From a single 4×8 sheet of plywood, we were able to make two Thanksgiving-themed characters. If we made  them any smaller than that, they would not be easily visible for people driving past. Anything larger than that would be too heavy for me to maneuver for the painting — I seem to spend as much time picking it up and moving it as I do actually painting. I have to keep turning it, or else I would be putting my arm into wet paint.

 

 

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After he cut it out, I was able to start painting!

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I am not a speedy painter, but I am enjoying the process!

 

 

As it is an outdoor decoration, it requires using exterior paint. So I paint a bit here and I paint a bit there  and then I have to let it dry. While this might not be the world’s largest paint-by-number project, it is certainly the biggest one that **I** have ever attempted!

 

Two Books Worth Reading

Summertime is a great time to visit the local public library and bring home a stack of new books to read. Grab a big stack, so if one does not catch your fancy, it is easy to put it aside and grab the next book! If it is more interesting when you come back to it later, great. If not, that was why you grabbed a big stack of books in the first place.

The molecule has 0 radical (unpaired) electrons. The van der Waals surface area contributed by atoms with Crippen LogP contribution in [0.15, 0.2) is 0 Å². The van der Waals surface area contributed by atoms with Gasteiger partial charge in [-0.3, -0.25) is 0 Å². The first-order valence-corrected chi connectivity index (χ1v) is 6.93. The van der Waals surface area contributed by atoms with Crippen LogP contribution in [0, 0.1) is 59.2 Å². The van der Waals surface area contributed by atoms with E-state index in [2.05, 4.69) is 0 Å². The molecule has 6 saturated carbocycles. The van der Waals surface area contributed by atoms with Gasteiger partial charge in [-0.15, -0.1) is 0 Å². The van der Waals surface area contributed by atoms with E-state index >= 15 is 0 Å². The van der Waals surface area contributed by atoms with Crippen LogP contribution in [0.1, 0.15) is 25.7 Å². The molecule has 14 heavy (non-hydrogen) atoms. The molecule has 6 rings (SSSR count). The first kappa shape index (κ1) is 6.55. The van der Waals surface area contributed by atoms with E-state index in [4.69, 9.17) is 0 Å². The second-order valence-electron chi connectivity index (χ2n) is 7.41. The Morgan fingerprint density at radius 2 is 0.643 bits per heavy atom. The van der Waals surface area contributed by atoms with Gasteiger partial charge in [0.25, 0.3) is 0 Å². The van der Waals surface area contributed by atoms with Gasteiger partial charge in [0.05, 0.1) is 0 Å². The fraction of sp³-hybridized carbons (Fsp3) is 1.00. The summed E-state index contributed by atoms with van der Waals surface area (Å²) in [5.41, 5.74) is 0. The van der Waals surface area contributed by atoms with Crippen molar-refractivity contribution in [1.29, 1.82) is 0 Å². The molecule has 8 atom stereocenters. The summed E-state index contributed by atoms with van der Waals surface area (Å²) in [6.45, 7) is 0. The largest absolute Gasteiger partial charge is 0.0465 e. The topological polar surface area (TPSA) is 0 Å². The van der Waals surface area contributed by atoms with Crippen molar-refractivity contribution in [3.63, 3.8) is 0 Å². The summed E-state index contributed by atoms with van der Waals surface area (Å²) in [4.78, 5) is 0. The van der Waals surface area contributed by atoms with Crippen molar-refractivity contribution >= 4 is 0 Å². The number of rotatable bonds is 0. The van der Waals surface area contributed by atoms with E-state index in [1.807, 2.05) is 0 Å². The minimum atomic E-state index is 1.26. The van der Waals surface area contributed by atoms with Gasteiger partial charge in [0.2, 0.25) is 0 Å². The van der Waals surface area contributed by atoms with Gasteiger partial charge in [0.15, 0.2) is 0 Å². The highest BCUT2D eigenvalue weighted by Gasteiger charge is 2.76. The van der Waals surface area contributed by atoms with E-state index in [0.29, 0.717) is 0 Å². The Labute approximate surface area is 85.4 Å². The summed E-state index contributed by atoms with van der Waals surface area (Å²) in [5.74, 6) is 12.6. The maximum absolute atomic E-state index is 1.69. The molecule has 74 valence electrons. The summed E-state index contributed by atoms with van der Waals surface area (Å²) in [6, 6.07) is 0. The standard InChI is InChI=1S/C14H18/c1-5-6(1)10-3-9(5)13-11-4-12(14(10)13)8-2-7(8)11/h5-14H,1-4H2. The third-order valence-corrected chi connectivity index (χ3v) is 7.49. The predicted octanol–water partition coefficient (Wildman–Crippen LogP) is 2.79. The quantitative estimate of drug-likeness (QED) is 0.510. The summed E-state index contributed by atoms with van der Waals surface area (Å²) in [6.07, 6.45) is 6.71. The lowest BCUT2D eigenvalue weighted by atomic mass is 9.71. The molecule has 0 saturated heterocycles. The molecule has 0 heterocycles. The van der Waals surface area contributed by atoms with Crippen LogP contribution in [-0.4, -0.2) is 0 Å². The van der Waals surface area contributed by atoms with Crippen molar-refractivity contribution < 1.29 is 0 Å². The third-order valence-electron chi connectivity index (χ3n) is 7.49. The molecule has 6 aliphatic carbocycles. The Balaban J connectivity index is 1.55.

Two winners I will recommend:

Shepherd’s Crook by Sheila Webster Boneham and An Amish Year by Beth Wiseman

Very different books indeed, but I loved them both.

An Amish Year by Beth Wiseman

An Amish Year is a collection of four stories – they call them novellas. I am pretty sure that the publishing world has a great long list of rules for each of their categories, but here in redneckville, they are all called stories. There is one story for each of the four seasons of the year, different characters in each one, but a similar locale.

I was surprised? shocked? amazed? to discover that the Amish teens are really no different than my own kids. In my brain, I always picture the Amish teens as being part of the same Walton’s Mountain Norman Rockwell picture perfect world my mom grew up in, where never is heard a discouraging word and the skies are not cloudy all day.

Not a bit. These kids (and the adults) are real and honest and human — and it was very hard to put this book down.

Shepherd’s Crook by Sheila Webster Boneham

Shepherd’s Crook is a mystery. It seems to be the second book in a series, so now I will need to hunt down the first book. It is set in a world filled with dog training competitions and agility trials, sophisticated adults, protesters, questionable politicians and messy puppy antics  — aside from the hilarious displays of brattiness on the part of the puppy, the world shown in this book is just as foreign to my life as the Amish culture in the first book. Bratty puppies that  destroy a full week’s work, however — **THAT** is something that I have experienced.

Two thumbs up.